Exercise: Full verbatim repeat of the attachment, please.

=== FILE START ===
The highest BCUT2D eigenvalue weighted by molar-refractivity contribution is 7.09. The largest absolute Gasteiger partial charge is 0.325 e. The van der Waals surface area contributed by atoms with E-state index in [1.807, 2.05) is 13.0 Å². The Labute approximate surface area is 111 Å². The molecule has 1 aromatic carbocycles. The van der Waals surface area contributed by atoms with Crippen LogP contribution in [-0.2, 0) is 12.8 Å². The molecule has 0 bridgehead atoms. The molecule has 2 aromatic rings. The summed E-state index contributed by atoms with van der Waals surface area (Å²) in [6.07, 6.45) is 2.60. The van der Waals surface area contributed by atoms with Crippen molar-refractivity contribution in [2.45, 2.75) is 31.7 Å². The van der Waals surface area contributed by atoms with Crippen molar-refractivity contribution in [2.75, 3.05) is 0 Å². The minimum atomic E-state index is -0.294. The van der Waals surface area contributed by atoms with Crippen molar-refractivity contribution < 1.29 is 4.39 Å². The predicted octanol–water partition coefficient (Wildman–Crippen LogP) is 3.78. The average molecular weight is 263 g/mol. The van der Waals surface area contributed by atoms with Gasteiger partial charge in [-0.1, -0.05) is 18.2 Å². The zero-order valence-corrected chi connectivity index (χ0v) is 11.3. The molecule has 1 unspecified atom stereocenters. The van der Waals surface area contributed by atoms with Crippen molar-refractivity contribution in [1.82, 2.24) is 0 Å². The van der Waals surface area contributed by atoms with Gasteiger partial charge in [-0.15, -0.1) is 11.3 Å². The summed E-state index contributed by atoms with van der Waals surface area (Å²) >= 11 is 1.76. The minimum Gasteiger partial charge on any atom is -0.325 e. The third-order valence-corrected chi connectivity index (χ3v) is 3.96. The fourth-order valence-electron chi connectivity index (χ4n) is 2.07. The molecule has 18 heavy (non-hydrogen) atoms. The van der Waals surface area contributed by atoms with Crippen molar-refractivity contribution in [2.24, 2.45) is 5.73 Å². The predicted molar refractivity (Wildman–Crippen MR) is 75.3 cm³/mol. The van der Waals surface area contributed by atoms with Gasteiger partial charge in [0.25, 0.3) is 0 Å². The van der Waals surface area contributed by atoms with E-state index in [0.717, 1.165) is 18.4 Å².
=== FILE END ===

The highest BCUT2D eigenvalue weighted by molar-refractivity contribution is 7.09. The largest absolute Gasteiger partial charge is 0.325 e. The van der Waals surface area contributed by atoms with E-state index in [1.807, 2.05) is 13.0 Å². The Labute approximate surface area is 111 Å². The molecule has 1 aromatic carbocycles. The van der Waals surface area contributed by atoms with Crippen LogP contribution in [-0.2, 0) is 12.8 Å². The molecule has 0 bridgehead atoms. The molecule has 2 aromatic rings. The summed E-state index contributed by atoms with van der Waals surface area (Å²) in [6.07, 6.45) is 2.60. The van der Waals surface area contributed by atoms with Crippen molar-refractivity contribution in [2.45, 2.75) is 31.7 Å². The van der Waals surface area contributed by atoms with Crippen molar-refractivity contribution in [2.75, 3.05) is 0 Å². The minimum atomic E-state index is -0.294. The van der Waals surface area contributed by atoms with Crippen molar-refractivity contribution < 1.29 is 4.39 Å². The predicted octanol–water partition coefficient (Wildman–Crippen LogP) is 3.78. The average molecular weight is 263 g/mol. The van der Waals surface area contributed by atoms with Gasteiger partial charge in [-0.1, -0.05) is 18.2 Å². The zero-order valence-corrected chi connectivity index (χ0v) is 11.3. The molecule has 1 unspecified atom stereocenters. The van der Waals surface area contributed by atoms with Crippen molar-refractivity contribution in [1.82, 2.24) is 0 Å². The van der Waals surface area contributed by atoms with Gasteiger partial charge in [-0.15, -0.1) is 11.3 Å². The summed E-state index contributed by atoms with van der Waals surface area (Å²) >= 11 is 1.76. The minimum Gasteiger partial charge on any atom is -0.325 e. The third-order valence-corrected chi connectivity index (χ3v) is 3.96. The fourth-order valence-electron chi connectivity index (χ4n) is 2.07. The molecule has 18 heavy (non-hydrogen) atoms. The van der Waals surface area contributed by atoms with Crippen molar-refractivity contribution in [2.24, 2.45) is 5.73 Å². The predicted molar refractivity (Wildman–Crippen MR) is 75.3 cm³/mol. The van der Waals surface area contributed by atoms with Gasteiger partial charge in [0.25, 0.3) is 0 Å². The van der Waals surface area contributed by atoms with E-state index in [0.717, 1.165) is 18.4 Å².